When Gotham Burger opened last year in Teaneck, N.J., it seemed like a fairly conventional business: a family-friendly, moderately priced, kosher burger joint serving a largely Orthodox suburb filled with families looking for moderately priced kosher food. But when chef Avi Roth and his two business partners decided to open a second location, on Manhattan’s Upper West Side, they took a more novel approach: The new Gotham Burger, which opened June 6 on Amsterdam Avenue, has the same burgers, but a very different vibe: It’s an upscale kosher sports bar, the only one of its kind in New York.
The new location, said Roth, is meant for the “boys after work” or a date, as well as families. Decorated in blues and browns, with a glowing red arch in the middle of the room that separates the front bar from the dining area, Gotham has a polished, lounge-like look, with cushioned booths and oak tables beneath black chandeliers. Small flat-screen televisions play ESPN and NBC Sports over the marble-topped bar in front. The back of restaurant, which holds the largest TV, is meant as a “VIP lounge.” The restaurant, which can accommodate about 35 people, also includes an outdoor deck currently under construction.
“I grew up as a Lakers fan, and my son got me into the New York Giants,” said Roth. “I’ve always wanted a place to go and watch the game while still eating quality kosher food, and now we have it.”
Roth, 42, a native of London who holds a doctorate in developmental psychology, transitioned into the restaurant business after working for 15 years as a manager at a development center for children with learning disabilities. With a desire to break into culinary arts, Roth enrolled in the Center for Kosher Culinary Arts in Brooklyn. But his aspirations weren’t kosher haute cuisine: With good memories of days back when Kosher Delight ruled the hamburger scene, Roth’s go-to food choice was always a burger.
Although running a restaurant and bar seems quite different from his previous career, both jobs focus on service, Roth explains. “When I hire staff, one of the big questions that I ask, which is a make-or-break is: If a costumer eats 90 percent of the burger and says he wants a full refund, what would you do?” he said. “Anyone who said ‘gets a full refund, or a different item on the menu’ was hired. Anyone who wouldn’t be as generous won’t get hired, because customer service is our goal.”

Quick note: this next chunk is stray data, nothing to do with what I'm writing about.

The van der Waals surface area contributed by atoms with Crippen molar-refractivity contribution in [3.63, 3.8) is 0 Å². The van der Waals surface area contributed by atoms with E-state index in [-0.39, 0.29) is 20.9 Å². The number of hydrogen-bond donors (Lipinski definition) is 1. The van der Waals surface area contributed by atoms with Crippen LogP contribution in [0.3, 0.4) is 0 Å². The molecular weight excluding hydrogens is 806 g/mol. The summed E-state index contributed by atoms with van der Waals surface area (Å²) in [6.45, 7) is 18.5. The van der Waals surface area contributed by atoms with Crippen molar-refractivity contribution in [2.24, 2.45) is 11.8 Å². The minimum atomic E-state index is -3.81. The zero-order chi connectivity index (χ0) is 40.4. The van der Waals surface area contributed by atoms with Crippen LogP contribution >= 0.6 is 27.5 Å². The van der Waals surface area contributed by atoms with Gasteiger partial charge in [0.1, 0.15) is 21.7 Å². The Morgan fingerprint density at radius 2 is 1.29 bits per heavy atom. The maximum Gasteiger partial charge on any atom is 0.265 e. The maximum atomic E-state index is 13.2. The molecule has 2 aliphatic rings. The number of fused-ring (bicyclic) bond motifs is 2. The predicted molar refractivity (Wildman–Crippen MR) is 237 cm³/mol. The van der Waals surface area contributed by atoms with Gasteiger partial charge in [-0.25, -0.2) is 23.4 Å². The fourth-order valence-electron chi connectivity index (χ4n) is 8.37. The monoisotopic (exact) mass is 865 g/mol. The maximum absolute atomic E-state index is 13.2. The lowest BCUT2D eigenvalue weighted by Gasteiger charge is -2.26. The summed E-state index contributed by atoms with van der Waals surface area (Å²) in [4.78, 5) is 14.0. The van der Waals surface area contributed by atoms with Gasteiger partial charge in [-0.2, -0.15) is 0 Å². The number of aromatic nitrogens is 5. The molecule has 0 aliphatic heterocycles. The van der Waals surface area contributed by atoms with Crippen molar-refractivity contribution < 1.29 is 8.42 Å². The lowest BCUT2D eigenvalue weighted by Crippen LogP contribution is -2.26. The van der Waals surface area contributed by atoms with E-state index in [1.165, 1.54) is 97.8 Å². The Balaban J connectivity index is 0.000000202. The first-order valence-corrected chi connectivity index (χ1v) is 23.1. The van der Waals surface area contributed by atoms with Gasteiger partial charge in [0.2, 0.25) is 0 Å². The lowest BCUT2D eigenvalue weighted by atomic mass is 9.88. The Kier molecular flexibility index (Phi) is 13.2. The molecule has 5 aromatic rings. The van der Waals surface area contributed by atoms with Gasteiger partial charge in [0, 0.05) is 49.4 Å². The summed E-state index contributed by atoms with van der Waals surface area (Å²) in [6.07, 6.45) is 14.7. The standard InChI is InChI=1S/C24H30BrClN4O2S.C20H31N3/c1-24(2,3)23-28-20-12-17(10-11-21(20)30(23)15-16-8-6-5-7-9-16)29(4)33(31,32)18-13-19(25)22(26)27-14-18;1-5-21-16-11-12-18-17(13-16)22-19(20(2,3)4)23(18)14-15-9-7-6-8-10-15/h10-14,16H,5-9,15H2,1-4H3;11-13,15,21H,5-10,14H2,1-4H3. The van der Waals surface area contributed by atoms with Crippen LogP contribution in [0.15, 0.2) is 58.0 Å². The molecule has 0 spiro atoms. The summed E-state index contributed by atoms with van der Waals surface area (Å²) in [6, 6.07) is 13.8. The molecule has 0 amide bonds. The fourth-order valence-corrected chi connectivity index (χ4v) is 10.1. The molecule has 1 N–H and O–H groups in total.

The restaurant has been compared to other hamburger chains like Shake Shack—a nonkosher chain with 19 locations across the United States—largely due to the similarities in the menu options, focusing on burgers, fries, and shakes (although Gotham’s shakes are pareve). The burgers at Gotham are juicy and served on a fluffy, brioche bun. “Our burger can please everyone: the foodie and someone who is just coming in for a simple burger,” said Joey Litz, Gotham Burger’s 26-year-old manager, who first met Roth at summer camp. “It has that meaty flavor you expect from a gourmet burger and comes with a ‘special’ sauce, mushrooms, and onions.”
Gotham’s fries are also getting rave reviews from customers. “Their french fries are amazing,” said Abie Cohen, a 41-year-old financial adviser who’s a loyal customer in Teaneck. “They peel and cut the potatoes and throw them in the fryer. You’re not getting something that was pre-frozen in a bag somewhere. That quality for their price is extremely reasonable.”
Gotham is not the only kosher burger place on the Upper West Side: Amsterdam Burger Company is located just five blocks south. But the sports bar aspect sets Gotham apart. Jonathan Adler, a 25-year-old customer of Amsterdam Burger Company who lives nearby, heard about Gotham through friends and decided to try out the new place on opening night by ordering take-out. “If I were going out with my friends, I’d definitely come here because of the bar,” he told me. “There should be more bars with kosher food in the city.”
Gotham serves six different beers on tap, as well as wine and cocktails. And there are eight televisions mounted high on the walls. “Technically we could have eight games going on at once, but last night we had three games until the middle of the basketball game, then all the TVs were turned to the NBA finals,” said Roth. “We will certainly be cheering for every New York team.”
Gotham’s hours reflect the busy and often late work-night hours of young professionals. It will be open until midnight Sunday through Wednesday, and until 1:00 a.m. on Thursday. But most important, after being closed on Friday night, Gotham will open an hour or so after Shabbat ends on Saturday and will keep serving food and drinks till 4 a.m. Jonathan Shore, one of Roth’s behind-the-scenes business partners, said: “If this place had existed when I was dating my wife, we wouldn’t have been such frequenters at kosher pizza spots that close at 12 a.m.”
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